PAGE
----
According to Verizon's press release, the video on Go Unlimited will be of "DVD quality," described at 480p for videos viewed on smartphones and 720p on tablets. For Beyond Unlimited and legacy plans like Verizon Unlimited, the video feeds will be limited to 720p on phones, and 1080p on tablets, with notebooks tethered to the mobile device also limited to 1080p streams.

"We're doing this to ensure all customers have a great experience on our network since there is no significant difference in quality on a smartphone or tablet when video is shown at higher resolutions," claims the carrier.

The restriction of video bandwidth is not a new concept, as both T-Mobile and AT&T throttle videos down to as low as 480p on some plans, in an effort to manage the available bandwidth across their networks. Verizon's own prepaid unlimited plan, launched in April of this year, already transcodes all video streams to a 720p resolution, while also compressing audio streams from online music services.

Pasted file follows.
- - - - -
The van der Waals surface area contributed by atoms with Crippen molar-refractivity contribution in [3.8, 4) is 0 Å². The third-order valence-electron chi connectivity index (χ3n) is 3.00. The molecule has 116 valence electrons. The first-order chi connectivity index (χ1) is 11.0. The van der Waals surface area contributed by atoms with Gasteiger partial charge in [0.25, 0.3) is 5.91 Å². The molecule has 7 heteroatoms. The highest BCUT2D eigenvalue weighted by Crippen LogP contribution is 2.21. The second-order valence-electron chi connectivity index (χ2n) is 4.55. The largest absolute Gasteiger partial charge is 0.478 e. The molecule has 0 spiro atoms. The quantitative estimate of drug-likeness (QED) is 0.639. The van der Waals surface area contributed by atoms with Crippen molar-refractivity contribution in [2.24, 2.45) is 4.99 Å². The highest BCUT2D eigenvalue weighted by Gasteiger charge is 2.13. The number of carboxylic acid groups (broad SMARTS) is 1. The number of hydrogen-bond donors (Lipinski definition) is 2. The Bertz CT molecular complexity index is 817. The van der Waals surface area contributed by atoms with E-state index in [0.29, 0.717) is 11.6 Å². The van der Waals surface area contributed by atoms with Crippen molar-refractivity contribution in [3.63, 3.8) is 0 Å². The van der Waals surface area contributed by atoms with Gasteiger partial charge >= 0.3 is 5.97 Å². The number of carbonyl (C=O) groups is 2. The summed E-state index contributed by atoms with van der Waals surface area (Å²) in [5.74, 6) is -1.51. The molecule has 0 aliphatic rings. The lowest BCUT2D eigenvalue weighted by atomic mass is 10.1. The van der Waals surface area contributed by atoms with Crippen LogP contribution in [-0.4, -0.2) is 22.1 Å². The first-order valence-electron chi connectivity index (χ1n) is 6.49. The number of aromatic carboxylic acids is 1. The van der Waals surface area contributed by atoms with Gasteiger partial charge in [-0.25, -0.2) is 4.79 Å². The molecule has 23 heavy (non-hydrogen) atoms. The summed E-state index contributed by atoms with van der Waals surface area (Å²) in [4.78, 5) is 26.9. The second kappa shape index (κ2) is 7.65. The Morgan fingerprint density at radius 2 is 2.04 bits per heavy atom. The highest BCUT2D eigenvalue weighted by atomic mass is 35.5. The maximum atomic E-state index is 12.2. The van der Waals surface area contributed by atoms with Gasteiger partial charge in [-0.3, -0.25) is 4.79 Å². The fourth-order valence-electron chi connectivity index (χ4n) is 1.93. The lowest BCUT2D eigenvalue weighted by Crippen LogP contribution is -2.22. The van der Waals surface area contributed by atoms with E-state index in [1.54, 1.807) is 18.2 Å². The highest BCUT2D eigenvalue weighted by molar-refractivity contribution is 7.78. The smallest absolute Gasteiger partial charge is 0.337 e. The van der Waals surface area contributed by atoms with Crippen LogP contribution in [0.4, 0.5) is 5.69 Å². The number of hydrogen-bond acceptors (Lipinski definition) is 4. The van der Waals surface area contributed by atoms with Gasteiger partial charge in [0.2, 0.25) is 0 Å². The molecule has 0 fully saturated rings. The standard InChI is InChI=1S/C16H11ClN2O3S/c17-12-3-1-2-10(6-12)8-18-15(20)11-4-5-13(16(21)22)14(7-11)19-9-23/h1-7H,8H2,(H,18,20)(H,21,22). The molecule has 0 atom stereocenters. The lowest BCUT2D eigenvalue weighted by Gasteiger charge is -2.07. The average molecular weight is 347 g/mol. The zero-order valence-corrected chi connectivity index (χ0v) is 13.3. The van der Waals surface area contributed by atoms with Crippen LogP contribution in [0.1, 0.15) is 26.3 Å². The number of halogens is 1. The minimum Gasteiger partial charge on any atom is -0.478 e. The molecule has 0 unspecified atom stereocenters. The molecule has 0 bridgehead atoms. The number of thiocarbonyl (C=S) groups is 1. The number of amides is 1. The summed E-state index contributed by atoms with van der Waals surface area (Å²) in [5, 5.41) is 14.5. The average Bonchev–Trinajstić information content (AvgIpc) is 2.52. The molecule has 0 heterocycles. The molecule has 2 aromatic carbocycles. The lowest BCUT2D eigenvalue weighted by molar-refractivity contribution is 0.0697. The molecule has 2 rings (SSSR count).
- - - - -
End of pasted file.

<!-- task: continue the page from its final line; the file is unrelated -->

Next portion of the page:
In July, it was discovered Verizon Wireless was trialing its video throttling systems on users watching streams from Netflix and YouTube, limiting video feeds to around 10Mbps. While this is enough bandwidth to handle a 1080p video stream, users at the time endured buffering of 1440p-resolution videos.

Notably during the testing period, one user discovered that they could circumvent the throttling restriction by using a VPN. It remains to be seen if the same technique can be used once the new plans go live.

Comments

  • Reply 1 of 10
    lkrupplkrupp Posts: 7,062member
    “I need 4K on my tiny 5” screen. Without 4K my phone is useless!” Bad Verizon Come on, you such a comment is coming sooner or later.
    edited August 2017 mwhitechiapakitt
  • Reply 2 of 10
    hodarhodar Posts: 268member
    I believe the reason this is happening, is that people with "unlimited" plans, are simply plugging their phones in, and using their phones as a home hotspot, and streaming Netflix, Hulu and everything else at home - thus burning up the data at rates that the normal person would never touch. So, throttling to 480p just seems reasonable.
    mwhitecbrooker